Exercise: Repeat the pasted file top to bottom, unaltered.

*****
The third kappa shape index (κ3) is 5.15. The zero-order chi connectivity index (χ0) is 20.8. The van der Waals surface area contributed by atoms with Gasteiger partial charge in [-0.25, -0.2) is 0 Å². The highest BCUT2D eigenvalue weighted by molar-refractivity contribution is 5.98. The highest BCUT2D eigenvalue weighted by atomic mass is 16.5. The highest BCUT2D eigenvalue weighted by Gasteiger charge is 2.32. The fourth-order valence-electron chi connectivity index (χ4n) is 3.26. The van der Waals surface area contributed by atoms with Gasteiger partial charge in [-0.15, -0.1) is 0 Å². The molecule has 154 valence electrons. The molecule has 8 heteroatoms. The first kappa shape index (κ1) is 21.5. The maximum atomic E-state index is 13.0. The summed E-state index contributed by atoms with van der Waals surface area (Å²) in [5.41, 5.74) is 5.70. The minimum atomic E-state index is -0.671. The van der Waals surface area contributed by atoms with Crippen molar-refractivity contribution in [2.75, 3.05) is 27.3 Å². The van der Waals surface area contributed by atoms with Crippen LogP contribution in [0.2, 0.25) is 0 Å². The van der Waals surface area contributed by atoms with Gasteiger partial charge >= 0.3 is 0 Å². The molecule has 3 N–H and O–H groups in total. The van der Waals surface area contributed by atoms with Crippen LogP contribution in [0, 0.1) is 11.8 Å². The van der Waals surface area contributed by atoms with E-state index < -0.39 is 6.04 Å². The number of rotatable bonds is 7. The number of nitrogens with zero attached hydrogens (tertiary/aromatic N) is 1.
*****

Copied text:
The third kappa shape index (κ3) is 5.15. The zero-order chi connectivity index (χ0) is 20.8. The van der Waals surface area contributed by atoms with Gasteiger partial charge in [-0.25, -0.2) is 0 Å². The highest BCUT2D eigenvalue weighted by molar-refractivity contribution is 5.98. The highest BCUT2D eigenvalue weighted by atomic mass is 16.5. The highest BCUT2D eigenvalue weighted by Gasteiger charge is 2.32. The fourth-order valence-electron chi connectivity index (χ4n) is 3.26. The van der Waals surface area contributed by atoms with Gasteiger partial charge in [-0.15, -0.1) is 0 Å². The molecule has 154 valence electrons. The molecule has 8 heteroatoms. The first kappa shape index (κ1) is 21.5. The maximum atomic E-state index is 13.0. The summed E-state index contributed by atoms with van der Waals surface area (Å²) in [5.41, 5.74) is 5.70. The minimum atomic E-state index is -0.671. The van der Waals surface area contributed by atoms with Crippen molar-refractivity contribution in [2.75, 3.05) is 27.3 Å². The van der Waals surface area contributed by atoms with Crippen LogP contribution in [0.2, 0.25) is 0 Å². The van der Waals surface area contributed by atoms with Gasteiger partial charge >= 0.3 is 0 Å². The molecule has 3 N–H and O–H groups in total. The van der Waals surface area contributed by atoms with Crippen LogP contribution in [0, 0.1) is 11.8 Å². The van der Waals surface area contributed by atoms with E-state index < -0.39 is 6.04 Å². The number of rotatable bonds is 7. The number of nitrogens with zero attached hydrogens (tertiary/aromatic N) is 1.